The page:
Antibiotics are antimicrobial drugs used to kill bacteria. Along with vaccines, antibiotics often top lists of the most important medical discoveries, with both interventions having a tremendous impact on illness and deaths from communicable diseases.1
However, the usefulness of antibiotics to medicine is under threat. A national campaign in the UK called ‘Keep Antibiotics Working’ is trying to prevent antibiotic misuse and overuse by making the point that antibiotics are useless for many illnesses that they are asked for (for example, viral infections such as cold or flu) and contribute to the 5,000 deaths a year in England from untreatable illnesses.
Still it is poorer countries across the world that are likely to take the biggest toll from antibiotic-resistant infections. In 2014 a UK study predicted that by 2050 the African region will account for 4.15 million deaths a year attributable to antibiotic-resistant infections and the Asian region 4.73 million. The World Health Organization (WHO) is pursuing a similar campaign this week encouraging all countries to think about antibiotic resistance for ‘World Antibiotic Awareness Week’. The theme this year is: 'Seek advice from a qualified healthcare professional before taking antibiotics'.
Increasing resistance could make common interventions of modern medicine, such as surgery, chemotherapy, and caesarean sections too dangerous to carry out. As England's Chief Medical Officer Dame Sally Davies already warned in 2013:“Antimicrobial resistance poses a catastrophic threat. If we don’t act now, any one of us could go into hospital in 20 years for minor surgery and die because of an ordinary infection that can’t be treated by antibiotics.”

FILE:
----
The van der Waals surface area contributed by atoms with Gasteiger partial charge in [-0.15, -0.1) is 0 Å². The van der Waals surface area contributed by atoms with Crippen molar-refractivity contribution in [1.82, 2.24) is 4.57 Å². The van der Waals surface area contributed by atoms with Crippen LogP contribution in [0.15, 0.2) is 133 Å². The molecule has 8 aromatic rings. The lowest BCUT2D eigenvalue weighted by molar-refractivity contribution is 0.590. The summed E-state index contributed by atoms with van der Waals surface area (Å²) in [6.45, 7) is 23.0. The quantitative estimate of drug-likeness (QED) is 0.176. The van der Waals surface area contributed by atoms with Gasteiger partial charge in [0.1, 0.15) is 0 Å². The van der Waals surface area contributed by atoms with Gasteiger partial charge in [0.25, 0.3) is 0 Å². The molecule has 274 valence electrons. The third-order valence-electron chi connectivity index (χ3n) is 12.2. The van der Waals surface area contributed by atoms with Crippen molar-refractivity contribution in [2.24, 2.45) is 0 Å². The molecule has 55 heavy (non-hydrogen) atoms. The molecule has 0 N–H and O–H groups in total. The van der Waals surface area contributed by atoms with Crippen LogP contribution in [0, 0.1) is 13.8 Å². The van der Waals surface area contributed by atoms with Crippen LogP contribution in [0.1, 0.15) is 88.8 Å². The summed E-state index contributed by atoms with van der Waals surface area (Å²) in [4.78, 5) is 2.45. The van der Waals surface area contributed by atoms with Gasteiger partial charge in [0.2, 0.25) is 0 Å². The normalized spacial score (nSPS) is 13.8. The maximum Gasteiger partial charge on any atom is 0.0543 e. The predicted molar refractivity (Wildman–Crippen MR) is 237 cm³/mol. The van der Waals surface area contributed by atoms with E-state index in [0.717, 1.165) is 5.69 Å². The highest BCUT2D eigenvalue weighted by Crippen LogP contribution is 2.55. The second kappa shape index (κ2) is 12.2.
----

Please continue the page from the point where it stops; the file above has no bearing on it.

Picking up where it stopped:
One means of slowing antimicrobial resistance is by combating misuse and overuse as proposed by the campaigns ‘Keep Antibiotics Working’ and 'Seek advice from a qualified healthcare professional before taking antibiotics'. Other measures include encouraging better hygiene and infection control, surveillance of drug resistance, and reducing the overuse of antibiotics for livestock in agriculture (we at OWID looked at this issue in last week's post).
Another option is to foster scientific discovery, in order to produce new antibiotics or diagnostics to analyze whether antibiotics are indeed needed. New vaccines are not often connected with solutions for antimicrobial resistance. But vaccine resistance compared with antimicrobial resistance is rare. With a vaccination there is less time for the pathogen to evolve as the body is ready to fight off the infection and also because vaccines target many structures of the pathogen, while antimicrobial drugs target one specific part of the pathogen so that just one mutation can result in resistance.2 Vaccines therefore present opportunities to reduce our dependence on antibiotics. They can do this in two ways:
- Vaccines against bacterial diseases reduce the number of infections and antibiotics used as treatment, including the spectrum of antibiotics used for a condition like pneumonia.3 This effect can be enhanced by herd immunity where protection is extended to unvaccinated persons in the population. The most used vaccinations for bacteria are for diphtheria, tetanus and pertussis, usually combined into one injection (DTP).